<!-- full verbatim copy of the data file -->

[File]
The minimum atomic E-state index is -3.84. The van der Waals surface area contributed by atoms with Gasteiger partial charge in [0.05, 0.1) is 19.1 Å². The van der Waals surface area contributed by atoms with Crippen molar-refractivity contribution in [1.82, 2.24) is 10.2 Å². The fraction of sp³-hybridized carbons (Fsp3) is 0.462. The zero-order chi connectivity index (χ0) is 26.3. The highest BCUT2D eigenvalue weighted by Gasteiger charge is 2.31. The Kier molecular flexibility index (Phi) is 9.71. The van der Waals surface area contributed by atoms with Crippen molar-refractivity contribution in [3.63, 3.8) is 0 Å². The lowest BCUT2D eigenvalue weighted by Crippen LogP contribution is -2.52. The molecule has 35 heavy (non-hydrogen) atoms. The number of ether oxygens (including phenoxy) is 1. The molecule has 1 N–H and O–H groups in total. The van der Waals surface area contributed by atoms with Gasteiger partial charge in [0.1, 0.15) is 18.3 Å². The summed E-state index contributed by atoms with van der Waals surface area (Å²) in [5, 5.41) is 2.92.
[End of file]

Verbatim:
The minimum atomic E-state index is -3.84. The van der Waals surface area contributed by atoms with Gasteiger partial charge in [0.05, 0.1) is 19.1 Å². The van der Waals surface area contributed by atoms with Crippen molar-refractivity contribution in [1.82, 2.24) is 10.2 Å². The fraction of sp³-hybridized carbons (Fsp3) is 0.462. The zero-order chi connectivity index (χ0) is 26.3. The highest BCUT2D eigenvalue weighted by Gasteiger charge is 2.31. The Kier molecular flexibility index (Phi) is 9.71. The van der Waals surface area contributed by atoms with Crippen molar-refractivity contribution in [3.63, 3.8) is 0 Å². The lowest BCUT2D eigenvalue weighted by Crippen LogP contribution is -2.52. The molecule has 35 heavy (non-hydrogen) atoms. The number of ether oxygens (including phenoxy) is 1. The molecule has 1 N–H and O–H groups in total. The van der Waals surface area contributed by atoms with Gasteiger partial charge in [0.1, 0.15) is 18.3 Å². The summed E-state index contributed by atoms with van der Waals surface area (Å²) in [5, 5.41) is 2.92.